Fraud, in the Name of God
The emotions oscillate between resignation and anger. Many had laid aside every penny they could spare of the money they earned as so-called "guest workers" in Germany. Now they face financial ruin. "All we really wanted was to abide by the prohibition against interest," explains Suleiman Ünol. The sixty-seven-year-old retiree is attending an informational meeting organized by the Turkish editorial board of "Radio Multikulti" in Berlin, Germany.
The mood in the auditorium is tense. Many think it is hopeless to fight against the thieving holding companies, to which they once entrusted their entire savings in good faith.
The "Konja Model"
The fraud scandal that has cheated hundreds of thousands of Muslims like Suleiman Ünol began in Turkey. In the 1990s an investment model, the "Konja Model," spread rapidly there, promising high yields while adhering to Islamic financial rules. A committee in the Turkish Parliament recently counted 78 holdings based on this model in Turkey.
The principle is simple. Private persons buy share certificates and become shareholders in the companies, which are active in various economic sectors. Yimpas Holding, for example, had been particularly active in Germany and opened up a chain of department stores there at the start of the new millennium.
At first everything seemed to be going well. The first buyers received high returns on their shares. But soon it became apparent that these payments were calculated to induce a snowball effect. The intention behind the high yields was to attract more investors, and to bring in more money. Company records show that at the high point of the fraudulent scheme, Yimpas brought in 2.9 billion euros. But no real profits were earned by the department stores. The dream ended for the pious Yimpas investors in the summer of 2002.
A post office box business
The investors' money was intentionally misappropriated. And those who lost money have little hope of recovering it, despite the fact that a few hundred have already successfully agued their cases in German courts. Yimpas is now just a post office box business in Switzerland, and Kombassan Holdings, also active in Germany, only lists an address in Luxembourg.
Since 2005 Germany has had an international arrest warrant out for Yimpas' managing director Dursun Uyar. But in Uyars home country of Turkey, the arrest warrant has not been officially acknowledged.
The "Solidarity Association of Turks in Europe" has been working hard to change this since its founding in May, 2005. Over 100,000 fraud victims have inquired at the organization about their legal situation, over 20,000 have already joined the association. The president of the organization, Muhammet Demirci, is preparing class action suits against the criminal holding companies. Demirci believes that the number of victims in Europe could be as high as 800,000. "But very few are willing to go public, most of them are too ashamed."
"You can only trust other Muslims"
The organization Milli Görüs, which is under observation by the German Federal Office for the Protection of the Constitution, plays a key role in the fraud scandal. Members and functionaries of Milli Görüs recruited heavily for the holdings in mosques and Islamic associations. "At the mosque they told me you can only trust other Muslims, fellow countrymen. Give them your savings, you won't regret it," says Suleiman Ünol.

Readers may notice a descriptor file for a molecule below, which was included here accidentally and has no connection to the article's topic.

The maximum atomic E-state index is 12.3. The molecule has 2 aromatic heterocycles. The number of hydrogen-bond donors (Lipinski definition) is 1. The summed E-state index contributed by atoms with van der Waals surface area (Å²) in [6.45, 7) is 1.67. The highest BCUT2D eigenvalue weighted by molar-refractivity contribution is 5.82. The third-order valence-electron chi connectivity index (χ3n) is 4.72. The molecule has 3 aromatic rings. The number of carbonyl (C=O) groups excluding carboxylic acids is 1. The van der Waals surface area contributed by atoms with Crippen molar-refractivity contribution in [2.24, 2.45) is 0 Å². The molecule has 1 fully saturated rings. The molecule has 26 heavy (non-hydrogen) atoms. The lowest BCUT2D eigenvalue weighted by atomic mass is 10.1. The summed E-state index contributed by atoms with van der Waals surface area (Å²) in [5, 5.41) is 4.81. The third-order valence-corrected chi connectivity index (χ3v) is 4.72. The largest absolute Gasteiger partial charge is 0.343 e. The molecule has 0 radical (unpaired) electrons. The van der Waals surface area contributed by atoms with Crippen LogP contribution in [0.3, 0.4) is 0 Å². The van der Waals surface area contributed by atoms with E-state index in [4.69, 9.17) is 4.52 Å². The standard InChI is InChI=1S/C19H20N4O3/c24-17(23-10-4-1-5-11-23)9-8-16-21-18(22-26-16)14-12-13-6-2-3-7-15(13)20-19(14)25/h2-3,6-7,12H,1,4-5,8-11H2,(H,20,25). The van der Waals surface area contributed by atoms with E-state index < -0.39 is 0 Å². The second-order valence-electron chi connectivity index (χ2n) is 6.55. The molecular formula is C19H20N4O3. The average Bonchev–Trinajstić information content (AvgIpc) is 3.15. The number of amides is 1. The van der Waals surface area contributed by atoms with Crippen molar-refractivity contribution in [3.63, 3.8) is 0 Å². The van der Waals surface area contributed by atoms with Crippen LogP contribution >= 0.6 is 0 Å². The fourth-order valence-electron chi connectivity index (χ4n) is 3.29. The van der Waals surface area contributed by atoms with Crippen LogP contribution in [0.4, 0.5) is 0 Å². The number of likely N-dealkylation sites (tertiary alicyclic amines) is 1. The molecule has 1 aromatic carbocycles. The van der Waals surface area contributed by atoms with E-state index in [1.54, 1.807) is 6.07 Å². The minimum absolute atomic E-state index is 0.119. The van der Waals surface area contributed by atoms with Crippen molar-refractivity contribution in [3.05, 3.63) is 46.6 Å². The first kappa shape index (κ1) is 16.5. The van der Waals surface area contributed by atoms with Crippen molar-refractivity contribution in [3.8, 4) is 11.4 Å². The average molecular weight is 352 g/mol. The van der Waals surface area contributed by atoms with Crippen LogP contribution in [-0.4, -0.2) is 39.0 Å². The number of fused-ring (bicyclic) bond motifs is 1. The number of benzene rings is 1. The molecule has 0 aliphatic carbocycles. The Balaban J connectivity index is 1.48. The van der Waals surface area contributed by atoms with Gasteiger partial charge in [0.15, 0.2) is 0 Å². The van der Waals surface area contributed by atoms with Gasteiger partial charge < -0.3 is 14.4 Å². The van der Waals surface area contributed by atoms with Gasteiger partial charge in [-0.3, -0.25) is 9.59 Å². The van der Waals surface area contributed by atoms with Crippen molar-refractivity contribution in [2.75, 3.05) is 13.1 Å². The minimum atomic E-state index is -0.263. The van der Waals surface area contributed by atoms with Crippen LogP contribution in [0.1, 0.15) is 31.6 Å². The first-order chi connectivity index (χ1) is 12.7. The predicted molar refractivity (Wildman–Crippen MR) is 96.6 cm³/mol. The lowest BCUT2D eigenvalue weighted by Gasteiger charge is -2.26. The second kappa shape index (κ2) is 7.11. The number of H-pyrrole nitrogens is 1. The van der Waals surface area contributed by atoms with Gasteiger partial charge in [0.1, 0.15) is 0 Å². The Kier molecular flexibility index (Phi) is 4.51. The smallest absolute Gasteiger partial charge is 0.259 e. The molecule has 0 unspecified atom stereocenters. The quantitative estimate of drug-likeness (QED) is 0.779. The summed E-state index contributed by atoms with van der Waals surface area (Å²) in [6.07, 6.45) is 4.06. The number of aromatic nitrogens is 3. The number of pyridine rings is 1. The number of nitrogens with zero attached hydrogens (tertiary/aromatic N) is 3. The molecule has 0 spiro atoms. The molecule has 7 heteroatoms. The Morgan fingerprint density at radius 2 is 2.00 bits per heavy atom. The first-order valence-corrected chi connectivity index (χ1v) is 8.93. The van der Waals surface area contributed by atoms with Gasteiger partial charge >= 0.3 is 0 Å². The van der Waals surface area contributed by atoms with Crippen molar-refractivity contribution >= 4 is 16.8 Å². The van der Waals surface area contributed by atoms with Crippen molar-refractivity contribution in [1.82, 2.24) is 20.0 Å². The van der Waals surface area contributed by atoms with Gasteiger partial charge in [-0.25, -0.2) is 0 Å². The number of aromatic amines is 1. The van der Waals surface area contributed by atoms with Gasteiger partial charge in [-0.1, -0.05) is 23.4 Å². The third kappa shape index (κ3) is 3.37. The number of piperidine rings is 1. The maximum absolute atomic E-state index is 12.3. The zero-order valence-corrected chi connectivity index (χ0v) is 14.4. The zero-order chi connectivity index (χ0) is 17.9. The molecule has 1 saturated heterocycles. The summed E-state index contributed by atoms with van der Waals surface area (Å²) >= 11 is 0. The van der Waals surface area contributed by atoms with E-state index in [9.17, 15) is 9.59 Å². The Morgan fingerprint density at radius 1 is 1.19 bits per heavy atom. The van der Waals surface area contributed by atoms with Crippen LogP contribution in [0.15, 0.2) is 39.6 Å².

Many victims also suspect that Milli Görüs is behind the delays and defeats in many court cases in Turkey. "The current governing party AKP, Milli Görüs, and the holdings have had a close association for years," says Muhammet Demirci. He is hoping for support from the EU, and in particular from the German government, in forcing the Turkish government to more vehemently pursue and prosecute the corrupt holdings. "Political pressure must be increased. Many of us are German citizens, we demand more action from the German government."
The fact that retiree Suleiman Ünol has decided to demand justice with the help of the solidarity organization is almost a miracle. Recently he was told in a Berlin mosque: "The Germans won't help you, you'll have to pay fines to the tax authorities and your pension will be cut when they learn that you invested your money in a Turkish company."
This kind of false information is currently circulating in many Turkish communities across Germany. Usually it is Milli Görüs standing behind the rumors. "They are spreading fear in order to keep down the number of law suits," says Muhammet Demirci.
© Qantara.de 2006
Translated from the German by Christina M. White
Bankers of God
A growing number of Muslims want to invest their money according to the principles of Sharia. Even Western banks are getting into the Islamic business. By Alfred Hackensberger
For Muslims, Profit Is Not a Dirty Word
Many Muslim economists criticize the dominant western economic systems that are forced upon other cultures. They demand a fundamentally different, Islamic economic system. By Sibylle Pohly-Bergstresser
Study on "Ethnic Economy" in Germany
Immigrants Show More Entrepreneurial Spirit Than Germans
The image of immigrants compounding Germany's jobless misery has been proved wrong by a study that says migrants take the plunge into self-employment more frequently than Germans and employ over a million people. By Manfred Götzke
Turkish Companies in Germany
Wanted: Turkish Immigrant Workers
The Economic Development Corporation is wooing Turkish investors for the state of North Rhine-Westphalia: at a recent conference in Turkey, it was a case of entrepreneurs courting entrepreneurs. Elmar Kok reports from Izmir